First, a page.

Praying Friends

from Dec 13, 2011 Category: Articles

It is not an easy thing to discern where a given soul is headed. The elders of the local church are called with the task of determining the credibility of the professions of those under their care. Because we are all sinners, the presence of sin in a man’s life does not answer the question. Because we all profess Christ, the theological accuracy of ones grasp of the gospel does not answer the question. It is a sticky business indeed.

In our day we, as with every other day, suffer from syncretism, the blending together of the worship of the living God with the worship of the spirit of the age. There are many who profess the name of Christ, who in turn lie like, think like, feel like, hunger like their unbelieving neighbors. Will these prove to be skin-of-their-teeth Christians, or will they prove to be wolves amidst the flock?

Though by no means a cure-all for this challenge, one unexpected test may be found amidst the surfeit of wisdom found in James 5. Who are your friends? When you find yourself in need of aid, to whom do you turn? James tells us, “The effective, fervent prayer of a righteous man avails much” (verse 16). Now this certainly could be understood as yet another call to righteousness. Do you want your prayers to be effective, to avail much? Pursue righteousness.

That, however, has not been my perspective of late. In this great time of need that the Sproul family finds themselves in, I find myself giving thanks not only for my friends, but for the righteousness of my friends. I am forced to confess my own weakness as a righteous man. I am, however, blessed to confess that I have been blessed with righteous friends. We not only have, literally, thousands praying for us, but we have godly men and women praying for us. As I type my eldest is on the phone with Beall Phillips, a saintly woman and longtime friend of the family. Her prayers, according to James, availeth much, as do the prayers of her husband and children, all of whom manifest the righteousness of Christ in their loyal love to my family.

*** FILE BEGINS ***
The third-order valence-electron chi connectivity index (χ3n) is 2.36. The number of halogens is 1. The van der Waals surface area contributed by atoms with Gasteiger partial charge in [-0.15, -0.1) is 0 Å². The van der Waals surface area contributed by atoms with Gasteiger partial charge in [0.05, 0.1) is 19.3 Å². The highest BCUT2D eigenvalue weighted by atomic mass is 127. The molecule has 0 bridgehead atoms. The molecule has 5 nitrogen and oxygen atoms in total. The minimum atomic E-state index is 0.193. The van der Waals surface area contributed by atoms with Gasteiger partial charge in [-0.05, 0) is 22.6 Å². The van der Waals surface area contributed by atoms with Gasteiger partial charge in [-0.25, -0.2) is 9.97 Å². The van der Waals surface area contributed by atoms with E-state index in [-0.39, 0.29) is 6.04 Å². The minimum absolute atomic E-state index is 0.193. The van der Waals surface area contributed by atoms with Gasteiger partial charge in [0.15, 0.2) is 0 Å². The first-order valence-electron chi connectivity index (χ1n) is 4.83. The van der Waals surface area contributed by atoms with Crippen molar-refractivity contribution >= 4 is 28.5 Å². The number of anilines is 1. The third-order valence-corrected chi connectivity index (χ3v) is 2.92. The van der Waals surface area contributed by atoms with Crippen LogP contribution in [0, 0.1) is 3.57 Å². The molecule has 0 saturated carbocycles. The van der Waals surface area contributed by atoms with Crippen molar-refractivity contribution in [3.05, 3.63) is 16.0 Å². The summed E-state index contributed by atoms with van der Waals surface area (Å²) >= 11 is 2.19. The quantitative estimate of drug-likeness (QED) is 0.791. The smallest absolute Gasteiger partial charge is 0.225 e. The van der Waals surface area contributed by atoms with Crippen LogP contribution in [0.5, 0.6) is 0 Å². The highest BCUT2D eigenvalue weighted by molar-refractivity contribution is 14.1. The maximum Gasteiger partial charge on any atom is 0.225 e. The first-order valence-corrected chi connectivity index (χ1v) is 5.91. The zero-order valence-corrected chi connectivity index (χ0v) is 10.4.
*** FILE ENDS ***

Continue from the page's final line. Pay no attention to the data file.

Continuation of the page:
On my computer, as I type, the music of Nathan Clark George is playing. He too, along with his wife Patsy, are godly, and prayerful for me and mine. My mother, my father, my sister, the Steiman family, the Deweys, Windhams, Murphys, Hays, and dozens more families at Saint Peter Presbyterian in Virginia are praying prayers that availeth much. The saints at Saint Andrews here in Orlando, the saints at Heritage Covenant in Centreville, Tennessee, all of these are not just praying, but praying with power.

My desire here, however, is not merely to give thanks, but to encourage us all to pursue godly friends. Those who make friends with the world have only the world to pray for them. Those who love the saints, on the other hand, have those covered by the righteousness of Christ Himself praying on their behalf.

As the Sprouls move into what we expect to be the most difficult days of our lives, we know not only that we are not alone, not only that we are joined by thousands of pray-ers, but that we have righteous men and women lifting us up to and through the one Righteous Man, whose prayers are not for health and comfort, but that we would be conformed to His image. And His prayers availeth everything.